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For a mother, memorial 5K run is ‘medicine for healing’


Last Sunday, more than 600 runners and their supporters and fans gathered at Glen Cove High School for the sixth annual Nicholas Pedone 5K run and walk. The fundraiser — which, over the past five years, has yielded $250,000 — promotes awareness of childhood cancer, from which its namesake, Nicholas Pedone, died in 2013, at age 7.

Josephine Pedone, Nicholas’s mother, said that he was not an average child. “He wasn’t one to climb trees. He wasn’t one to throw rocks,” she said. “He was always so cautious and caring.”

After showing symptoms of what looked to his parents like appendicitis in October 2012, Nicholas underwent a CT scan, which revealed a large, aggressive tumor in his abdomen. After seven months of treatments, he died.

Since then, his family members have turned their grief into a positive, working to honor Nicholas’s memory by bringing smiles to children with cancer. From “smile packs” filled with goodies and toys to hundreds of thousands of dollars in contributions to local pediatric oncology centers, the Nicholas Pedone Foundation is focused on turning tragedy into acts of everyday heroism. For example, the 5K.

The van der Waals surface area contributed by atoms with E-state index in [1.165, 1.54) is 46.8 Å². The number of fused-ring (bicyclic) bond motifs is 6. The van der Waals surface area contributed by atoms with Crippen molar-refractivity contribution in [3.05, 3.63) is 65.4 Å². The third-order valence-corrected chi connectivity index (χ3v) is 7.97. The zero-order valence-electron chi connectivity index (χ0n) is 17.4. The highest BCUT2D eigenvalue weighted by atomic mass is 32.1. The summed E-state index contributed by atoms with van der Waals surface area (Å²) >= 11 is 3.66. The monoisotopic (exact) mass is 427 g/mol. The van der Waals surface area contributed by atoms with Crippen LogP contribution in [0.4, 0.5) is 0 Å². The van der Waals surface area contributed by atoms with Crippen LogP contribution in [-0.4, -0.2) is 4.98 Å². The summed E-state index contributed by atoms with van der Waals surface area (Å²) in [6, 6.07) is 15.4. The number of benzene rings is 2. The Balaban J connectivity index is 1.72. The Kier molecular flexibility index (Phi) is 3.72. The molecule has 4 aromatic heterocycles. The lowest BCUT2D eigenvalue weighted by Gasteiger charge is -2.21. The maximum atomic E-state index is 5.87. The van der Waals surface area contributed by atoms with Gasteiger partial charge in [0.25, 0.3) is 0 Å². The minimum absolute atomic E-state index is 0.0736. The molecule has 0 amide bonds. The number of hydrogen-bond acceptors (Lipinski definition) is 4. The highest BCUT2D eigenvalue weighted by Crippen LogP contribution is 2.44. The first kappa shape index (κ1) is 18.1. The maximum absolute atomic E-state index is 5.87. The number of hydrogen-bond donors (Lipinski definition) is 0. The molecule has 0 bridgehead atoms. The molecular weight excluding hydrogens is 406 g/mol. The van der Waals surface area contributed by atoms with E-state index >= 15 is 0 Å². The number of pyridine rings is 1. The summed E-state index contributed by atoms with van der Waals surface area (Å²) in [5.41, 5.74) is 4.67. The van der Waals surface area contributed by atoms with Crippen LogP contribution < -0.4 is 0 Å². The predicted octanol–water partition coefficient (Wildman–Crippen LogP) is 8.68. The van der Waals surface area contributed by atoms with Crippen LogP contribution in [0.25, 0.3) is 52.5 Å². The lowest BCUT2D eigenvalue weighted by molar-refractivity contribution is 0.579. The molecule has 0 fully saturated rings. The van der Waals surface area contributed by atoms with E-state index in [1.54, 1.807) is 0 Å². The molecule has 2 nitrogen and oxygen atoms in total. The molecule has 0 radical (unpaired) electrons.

“This year was definitely a bigger year,” Josephine said. “We’re very fortunate to have the community we have. It’s a saving grace, a blessing in disguise.”

She thanked nearly 60 volunteers who worked from dawn until noon to keep the event running smoothly. Josephine called it “one of the most organized” of all the races on Long Island, and credited her team for its efforts.

“This started out, five years ago, as really a neighborhood fundraiser,” said one of the 5K’s board members, Mitch Schlimer, “and it grew, and it grew, and it grew.” This year, the run was more competitive, with the addition of prizes for first, second and third place in male, female and wheelchair categories. “It’s a true, serious 5K,” Schlimer said.

There was also a less serious Kids’ Fun Run, which gave youngsters a chance to support the cause along with their community. Afterward, they enjoyed entertainment, like a juggler on stilts, and refreshments, like cotton candy.

Josephine said she hopes the event will help raise awareness not only of childhood cancer, but also of Childhood Cancer Awareness Month, which is September. “Tie a [gold] ribbon to a tree,” she said. “Start a conversation — anything to bring attention to childhood cancer for the month of September.”

Danielle Agoglia contributed to this story.